July 31, 2013
Clarksville High School in Arkansas will be the first high school to utilize state laws that allow armed security guards in schools to arm teachers.
Training is underway now that will facilitate teachers carrying concealed weapons when classes resume.
David Hopkins, superintendent for Clarksville explained: “The plan we’ve been given in the past is, ‘Well, lock your doors, turn off your lights and hope for the best.’ That’s not a plan.”
Twenty teachers, including volunteers and other facility are training with a private security firm to turn them into licensed guards. Those in the program will receive 9-mm Walter PPS and holster; including $1,100 for a total of $50,000 the school in spending.
To make sure these participants are full trained, they will receive 53 hours which is 5 times the requirements for security guards in Arkansas.
Hopkins said : “They’re not gonna be in a uniform, and they’re not gonna be wagging their gun on their side. We’re going to be very discrete about it, but yet we’re going to be trained professionals, and we’re going to be able to provide security for our kids in a matter of seconds instead of minutes.”
Instead of hiring an independent security firm, Hopkins asserts : “We’re not tying our money up in a guard 24/7 that we won’t have to have unless something happens. We’ve got these people who are already hired and using them in other areas. Hopefully we’ll never have to use them as a security guard.”
Students will not know which teachers are armed and which are not to ensure that Community Emergency Response Teams (CERT) are able to assist at a moment’s notice.
CERT is part of the Federal Emergency Management Agency (FEMA). These are trained members of each community educated in “disaster preparedness for hazards that may impact their area and trains them in basic disaster response skills, such as fire safety, light search and rescue, team organization, and disaster medical operations.”
Donna Morey, former president of the Arkansas Education Association (AEA) said: “We just think educators should be in the business of educating students, not carrying a weapon.”
Arkansas and 6 other states; such as Ohio, Colorado, New Jersey, Pennsylvania, Connecticut and Washington State have adopted measures to place armed guards in public schools.
School districts in Florida, Rhode Island, Pennsylvania, Alabama and New Jersey have hired armed police officers to patrol and protect their campuses based on Vice President Joe Biden’s national recommendations last January.
Like those other schools, Sidwell Friends School, where President Obama’s two daughters attend, have 11 security officers and is seeking to hire armed police officers to patrol the campus.
The Department of Justice (DoJ) School Resource Officer program offers government certified law enforcement officers to patrol campuses as part of a national initiative.
Sheriff Douglas Harp of Nobile County, Indiana suggested deputizing teachers in order to carry handguns in classrooms just after the shooting in Newtown, Connecticut.
Last January, a scheduled Code Red lockdown was performed at Cary-Grove High School in Illinois.
This drill was complete with the firing of blanks into a hallway to give the students the very real impression that they were being attacked. Officials claimed that this exercise would help teachers and students “recognize the sound and react quickly should an active gunman situation occur.”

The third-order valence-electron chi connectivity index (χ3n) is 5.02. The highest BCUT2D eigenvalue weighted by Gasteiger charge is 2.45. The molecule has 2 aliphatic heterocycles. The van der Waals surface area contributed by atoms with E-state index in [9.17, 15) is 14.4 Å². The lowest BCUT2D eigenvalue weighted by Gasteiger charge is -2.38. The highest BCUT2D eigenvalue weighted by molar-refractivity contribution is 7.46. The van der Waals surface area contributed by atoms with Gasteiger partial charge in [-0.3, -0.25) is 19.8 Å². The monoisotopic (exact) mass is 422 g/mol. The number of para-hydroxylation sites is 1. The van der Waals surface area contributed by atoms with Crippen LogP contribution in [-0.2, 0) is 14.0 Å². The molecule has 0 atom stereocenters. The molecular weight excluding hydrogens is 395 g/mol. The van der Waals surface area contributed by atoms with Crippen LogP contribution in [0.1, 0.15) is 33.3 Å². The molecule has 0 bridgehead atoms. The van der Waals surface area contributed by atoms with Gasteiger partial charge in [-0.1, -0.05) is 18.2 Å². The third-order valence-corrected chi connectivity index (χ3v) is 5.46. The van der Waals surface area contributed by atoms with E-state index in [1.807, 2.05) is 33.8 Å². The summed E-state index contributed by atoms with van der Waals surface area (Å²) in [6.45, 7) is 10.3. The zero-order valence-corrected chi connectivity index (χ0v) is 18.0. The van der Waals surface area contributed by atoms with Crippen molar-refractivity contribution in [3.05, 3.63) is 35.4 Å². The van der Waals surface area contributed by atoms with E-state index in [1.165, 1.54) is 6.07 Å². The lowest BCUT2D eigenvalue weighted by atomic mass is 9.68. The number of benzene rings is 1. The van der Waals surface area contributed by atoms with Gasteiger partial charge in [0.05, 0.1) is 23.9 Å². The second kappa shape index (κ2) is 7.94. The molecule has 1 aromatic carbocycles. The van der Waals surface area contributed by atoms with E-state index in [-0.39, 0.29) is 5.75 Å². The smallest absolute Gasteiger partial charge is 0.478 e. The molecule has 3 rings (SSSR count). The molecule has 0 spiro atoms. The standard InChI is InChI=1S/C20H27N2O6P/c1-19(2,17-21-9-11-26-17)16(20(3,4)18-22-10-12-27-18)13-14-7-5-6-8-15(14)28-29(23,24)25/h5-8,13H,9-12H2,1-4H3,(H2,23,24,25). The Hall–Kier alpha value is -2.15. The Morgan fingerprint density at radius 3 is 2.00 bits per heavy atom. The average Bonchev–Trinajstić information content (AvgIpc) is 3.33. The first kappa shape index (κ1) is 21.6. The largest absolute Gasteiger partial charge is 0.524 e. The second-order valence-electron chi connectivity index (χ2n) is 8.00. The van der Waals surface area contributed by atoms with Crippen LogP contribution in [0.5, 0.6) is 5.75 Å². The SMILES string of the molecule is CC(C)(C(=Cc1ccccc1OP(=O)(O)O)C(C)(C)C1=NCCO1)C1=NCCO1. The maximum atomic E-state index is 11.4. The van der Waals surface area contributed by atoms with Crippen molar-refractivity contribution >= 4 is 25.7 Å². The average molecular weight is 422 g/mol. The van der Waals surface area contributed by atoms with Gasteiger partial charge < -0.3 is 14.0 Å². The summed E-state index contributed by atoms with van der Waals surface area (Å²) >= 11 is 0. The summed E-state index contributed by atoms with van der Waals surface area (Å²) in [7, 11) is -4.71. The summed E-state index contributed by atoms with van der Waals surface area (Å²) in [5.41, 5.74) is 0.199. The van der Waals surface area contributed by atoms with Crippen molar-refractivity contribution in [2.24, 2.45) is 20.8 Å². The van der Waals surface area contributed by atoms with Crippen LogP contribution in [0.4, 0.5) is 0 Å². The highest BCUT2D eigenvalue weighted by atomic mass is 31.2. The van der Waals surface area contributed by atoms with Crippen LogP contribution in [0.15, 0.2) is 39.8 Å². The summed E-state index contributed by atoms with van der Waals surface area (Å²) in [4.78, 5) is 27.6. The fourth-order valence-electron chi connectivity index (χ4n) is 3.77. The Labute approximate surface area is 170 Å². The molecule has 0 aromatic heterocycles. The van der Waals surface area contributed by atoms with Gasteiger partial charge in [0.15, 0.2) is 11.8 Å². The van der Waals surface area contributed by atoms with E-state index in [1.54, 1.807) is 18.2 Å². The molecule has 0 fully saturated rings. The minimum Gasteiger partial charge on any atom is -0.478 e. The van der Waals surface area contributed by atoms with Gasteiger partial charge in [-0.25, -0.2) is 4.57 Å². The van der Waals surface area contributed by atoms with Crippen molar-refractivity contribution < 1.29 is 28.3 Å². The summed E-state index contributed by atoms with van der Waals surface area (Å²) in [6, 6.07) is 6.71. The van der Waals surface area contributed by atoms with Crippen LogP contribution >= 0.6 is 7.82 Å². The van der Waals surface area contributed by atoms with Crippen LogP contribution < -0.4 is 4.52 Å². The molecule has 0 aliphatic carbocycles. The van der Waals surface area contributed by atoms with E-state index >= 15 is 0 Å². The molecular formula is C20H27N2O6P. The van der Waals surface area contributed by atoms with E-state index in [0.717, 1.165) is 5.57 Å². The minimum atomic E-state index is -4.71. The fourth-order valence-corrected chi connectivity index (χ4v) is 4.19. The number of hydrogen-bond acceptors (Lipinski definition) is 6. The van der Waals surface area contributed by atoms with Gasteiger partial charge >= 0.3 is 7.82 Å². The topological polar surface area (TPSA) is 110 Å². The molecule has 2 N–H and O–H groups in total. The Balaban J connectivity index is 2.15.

According the school website: “The drill will begin with a public address announcement about the lockdown. After staff have secured their rooms, Cary police and administrators will sweep the building to ensure all students made it into secure locations and assess any potential issues that may become apparent from the practice. Following this, a second PA announcement will be made informing students and staff that gunfire will be simulated so that they might be able to recognize the sound and react quickly, should an active gunman situation occur.”
They went on to explain: “Following the drill, a discussion will ensue between the students and their classroom teacher. We will utilize this feedback as a building and police department to assess our security and make any necessary adjustments to our building plan. Our sole purpose for utilizing the blanks is to fully prepare our students and staff.”
Parents whose children attend the school were concerned that the simulated gunfire was going beyond necessities. One parent said: “If you need to run a drill, you run a drill. They run fire drills all the time, but they don’t run up and down the hallway with a flamethrower.”
Students were upset by the crassness of the drill. Some participants pointed out that not all guns sound the same when fired. And a substitute teacher suggested that there be proactive training on what do to in such a situation instead of the terrifying drill that was conducted by school officials.
Jeff Puma, spokesperson for the high school explained that the administration is working with the Cary Police Department who recommended that this drill take place. Puma said: “It was their recommendation that we do this in order to create the knowledge necessary to keep our students safe in an active crisis situation.”
Puma said that the police referred to the students as “sitting ducks” while in their classrooms should a shooter enter the building. The police intimated that the students remain in their classrooms for “safety reasons” rather than try to escape through a window or run out a door.